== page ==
If you suffer from an allergy, you are certainly not alone. According to the Asthma and Allergy Foundation of America (AAFA), allergies affect more than 50 million people in the United States each year. Many of these allergies are outdoor allergies that return during certain seasons.
These types of allergies are often triggered by pollen, which is a powdery substance found in plants that is made up of microscopic grains. If you have an outdoor allergy to a certain plant, you’re not actually allergic to the plant itself. Rather, you’re allergic to the pollen that the plant produces.
One such pollen that you may be allergic to is the pollen that comes from certain grasses. Since grass pollinates in the late spring, which is usually April through early June, this time period is when those who suffer from grass allergies notice their symptoms. In the state of Illinois, grass pollen allergy season is typically May through June but can appear earlier depending on the year and weather. Grass season overlaps with tree pollen season whereas most weeds pollinate in the late summer.
If you want to know more about grass allergies, here are the answers to five frequently asked questions.
1. What Kinds of Grasses Trigger Allergies?
There are hundreds of different kinds of grasses. Some cause more allergy problems than others. DuPage County in Illinois is home to four common grasses that often trigger allergies. These grasses include:
- Common timothy
- Large sweet vernal grass
- Orchard grass
- Perennial rye grass
The above-mentioned grasses are well-known for causing allergy problems, but you may be allergic to pollen from other types of grasses as well.
2. How Do I Know If I’m Allergic to Grass?
Grass allergies cause symptoms that are normal for most types of pollen allergies. Some of these symptoms include:
- Runny, stuffy, or itchy nose
- Itchy eyes, ears, or mouth
- Red, watery, or swollen eyes
- Sneezing or coughing
- Increased mucous
As with most pollen allergies, grass allergies can affect the sinuses, as well as the respiratory tract. Less commonly, some people get a skin rash after being exposed to certain grasses. Others experience headaches, and for those with asthma, grass allergies can trigger an attack.
If you’re still not sure whether or not you have grass allergies but you are experiencing some of these symptoms, one way to know for sure is through allergy testing. The two types of allergy testing include an allergy skin test and a blood test.
During an allergy skin test, the liquid forms of different grasses are applied to the skin. If a red itchy bump appears after about 10 to 15 minutes, then you know that you have a grass allergy. During a blood test, the doctors draws your blood and sends it to a lab for a grass allergy analysis. A skin test is a more sensitive way to identify the presence of an allergy.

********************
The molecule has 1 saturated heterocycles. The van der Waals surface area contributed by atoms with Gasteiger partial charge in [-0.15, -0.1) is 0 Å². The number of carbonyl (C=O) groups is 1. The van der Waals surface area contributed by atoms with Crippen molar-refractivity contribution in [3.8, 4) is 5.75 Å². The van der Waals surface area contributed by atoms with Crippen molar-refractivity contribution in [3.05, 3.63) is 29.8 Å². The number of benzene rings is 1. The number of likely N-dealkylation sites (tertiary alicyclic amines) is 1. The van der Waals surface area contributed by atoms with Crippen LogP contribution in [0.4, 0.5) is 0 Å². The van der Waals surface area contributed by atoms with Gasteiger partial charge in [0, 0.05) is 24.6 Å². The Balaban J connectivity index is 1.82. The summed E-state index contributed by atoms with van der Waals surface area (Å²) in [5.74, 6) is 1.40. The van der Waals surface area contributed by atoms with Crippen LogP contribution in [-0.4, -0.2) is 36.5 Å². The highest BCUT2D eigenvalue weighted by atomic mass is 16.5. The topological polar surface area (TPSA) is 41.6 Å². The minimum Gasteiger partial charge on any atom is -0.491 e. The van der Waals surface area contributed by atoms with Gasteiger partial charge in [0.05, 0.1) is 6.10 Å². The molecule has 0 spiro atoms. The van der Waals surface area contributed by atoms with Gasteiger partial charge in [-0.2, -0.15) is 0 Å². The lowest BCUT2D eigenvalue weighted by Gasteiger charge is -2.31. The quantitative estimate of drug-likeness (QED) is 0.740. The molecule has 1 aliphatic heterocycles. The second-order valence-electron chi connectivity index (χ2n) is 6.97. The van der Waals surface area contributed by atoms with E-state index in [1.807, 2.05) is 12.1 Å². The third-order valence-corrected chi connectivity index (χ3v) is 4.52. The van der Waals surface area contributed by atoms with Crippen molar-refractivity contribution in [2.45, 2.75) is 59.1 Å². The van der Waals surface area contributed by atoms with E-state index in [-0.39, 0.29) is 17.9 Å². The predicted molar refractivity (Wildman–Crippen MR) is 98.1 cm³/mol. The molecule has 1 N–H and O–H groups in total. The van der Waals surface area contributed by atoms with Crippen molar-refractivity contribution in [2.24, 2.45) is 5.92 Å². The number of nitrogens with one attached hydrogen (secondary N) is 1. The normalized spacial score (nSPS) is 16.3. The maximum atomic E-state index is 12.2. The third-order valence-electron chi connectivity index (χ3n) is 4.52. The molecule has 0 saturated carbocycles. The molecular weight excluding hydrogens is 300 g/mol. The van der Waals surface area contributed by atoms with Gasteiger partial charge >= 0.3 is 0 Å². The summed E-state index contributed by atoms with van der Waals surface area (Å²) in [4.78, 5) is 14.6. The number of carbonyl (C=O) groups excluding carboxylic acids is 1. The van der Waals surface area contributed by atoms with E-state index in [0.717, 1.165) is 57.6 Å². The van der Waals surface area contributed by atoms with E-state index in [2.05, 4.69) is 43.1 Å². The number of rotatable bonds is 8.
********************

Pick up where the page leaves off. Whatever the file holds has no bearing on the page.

3. How Can I Manage Grass Allergy Symptoms?
The first step in management is to confirm the diagnosis of an allergy through allergy skin testing as there can be other triggers for spring time symptoms, such as infection. Avoidance is the best treatment for an allergy but this can be difficult when it comes to pollen.
Here are some other ways to reduce grass exposure and symptoms:
- Stay indoors on high pollen days and keep door and windows closed.
- Keep the grass on your lawn short, as this reduces its ability to release pollen.
- Take a bath and wash your hair before bedtime to remove pollen from your body and keep it out of your bed.
- Wash all of your bedding at least once a week.
- Change your clothes right away after spending time outdoors.
- Take off your shoes before going inside, and clean your floors at least once a week.
If you have pets, you will also want to ensure that they don’t bring grass pollen inside with them after they spend time outdoors. Always wipe them off before letting them back inside, and bathe and groom them on a regular basis. Keeping them out of bedrooms and off of furniture during pollen season can also help.
4. Can Grass Allergies Be Treated?
If you suffer from grass allergies, you will most likely have them for the rest of your life. Even if you do your best to manage the symptoms, you might still be miserable during grass allergy season. Thankfully, you can find over-the-counter and prescribed treatment options for grass allergies.
Some of the most common grass allergy treatment options include:
- Saline nasal sprays and nasal steroid sprays
- Nasal and oral antihistamines
- Steroid pills and steroid injections
- Allergen immunotherapy (allergy shots)
Before you start any type of treatment for grass allergies, talk to an allergist.
5. Who Can Help Diagnose and Treat Grass Allergies?
An allergist is a specialist that diagnoses and treats allergies, including glass allergies. With four convenient locations including Naperville, including Downers Grove, Elmhurst, or Plainfield, Oak Brook Allergists offers testing and treatment for grass allergies. Contact us today to schedule an appointment.